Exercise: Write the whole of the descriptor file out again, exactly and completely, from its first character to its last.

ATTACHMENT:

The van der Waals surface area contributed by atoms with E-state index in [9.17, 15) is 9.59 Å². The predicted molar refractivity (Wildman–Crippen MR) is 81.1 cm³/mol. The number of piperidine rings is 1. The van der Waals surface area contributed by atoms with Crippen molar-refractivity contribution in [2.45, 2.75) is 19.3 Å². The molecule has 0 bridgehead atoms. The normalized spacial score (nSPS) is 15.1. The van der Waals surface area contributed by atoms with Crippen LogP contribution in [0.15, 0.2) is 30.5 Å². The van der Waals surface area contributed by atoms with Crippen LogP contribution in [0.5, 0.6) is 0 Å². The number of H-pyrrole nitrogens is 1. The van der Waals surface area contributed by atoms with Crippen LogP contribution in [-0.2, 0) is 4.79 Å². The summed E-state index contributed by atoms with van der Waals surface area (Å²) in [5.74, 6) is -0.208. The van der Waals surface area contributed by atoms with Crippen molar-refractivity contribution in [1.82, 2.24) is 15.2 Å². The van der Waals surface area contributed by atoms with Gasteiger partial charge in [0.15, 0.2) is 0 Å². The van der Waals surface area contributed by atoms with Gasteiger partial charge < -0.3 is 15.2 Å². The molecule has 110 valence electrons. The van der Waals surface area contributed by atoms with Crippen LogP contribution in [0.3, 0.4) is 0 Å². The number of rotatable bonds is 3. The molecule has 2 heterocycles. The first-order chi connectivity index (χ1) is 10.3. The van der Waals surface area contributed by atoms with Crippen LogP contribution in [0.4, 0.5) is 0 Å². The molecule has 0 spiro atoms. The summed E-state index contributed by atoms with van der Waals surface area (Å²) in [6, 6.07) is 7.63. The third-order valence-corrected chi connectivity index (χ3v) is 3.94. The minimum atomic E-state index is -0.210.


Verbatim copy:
The van der Waals surface area contributed by atoms with E-state index in [9.17, 15) is 9.59 Å². The predicted molar refractivity (Wildman–Crippen MR) is 81.1 cm³/mol. The number of piperidine rings is 1. The van der Waals surface area contributed by atoms with Crippen molar-refractivity contribution in [2.45, 2.75) is 19.3 Å². The molecule has 0 bridgehead atoms. The normalized spacial score (nSPS) is 15.1. The van der Waals surface area contributed by atoms with Crippen LogP contribution in [0.15, 0.2) is 30.5 Å². The van der Waals surface area contributed by atoms with Crippen LogP contribution in [0.5, 0.6) is 0 Å². The number of H-pyrrole nitrogens is 1. The van der Waals surface area contributed by atoms with Crippen LogP contribution in [-0.2, 0) is 4.79 Å². The summed E-state index contributed by atoms with van der Waals surface area (Å²) in [5.74, 6) is -0.208. The van der Waals surface area contributed by atoms with Crippen molar-refractivity contribution in [1.82, 2.24) is 15.2 Å². The van der Waals surface area contributed by atoms with Gasteiger partial charge in [0.15, 0.2) is 0 Å². The van der Waals surface area contributed by atoms with Gasteiger partial charge < -0.3 is 15.2 Å². The molecule has 110 valence electrons. The van der Waals surface area contributed by atoms with Crippen LogP contribution in [0.3, 0.4) is 0 Å². The number of rotatable bonds is 3. The molecule has 2 heterocycles. The first-order chi connectivity index (χ1) is 10.3. The van der Waals surface area contributed by atoms with Crippen LogP contribution in [0.4, 0.5) is 0 Å². The molecule has 0 spiro atoms. The summed E-state index contributed by atoms with van der Waals surface area (Å²) in [6, 6.07) is 7.63. The third-order valence-corrected chi connectivity index (χ3v) is 3.94. The minimum atomic E-state index is -0.210.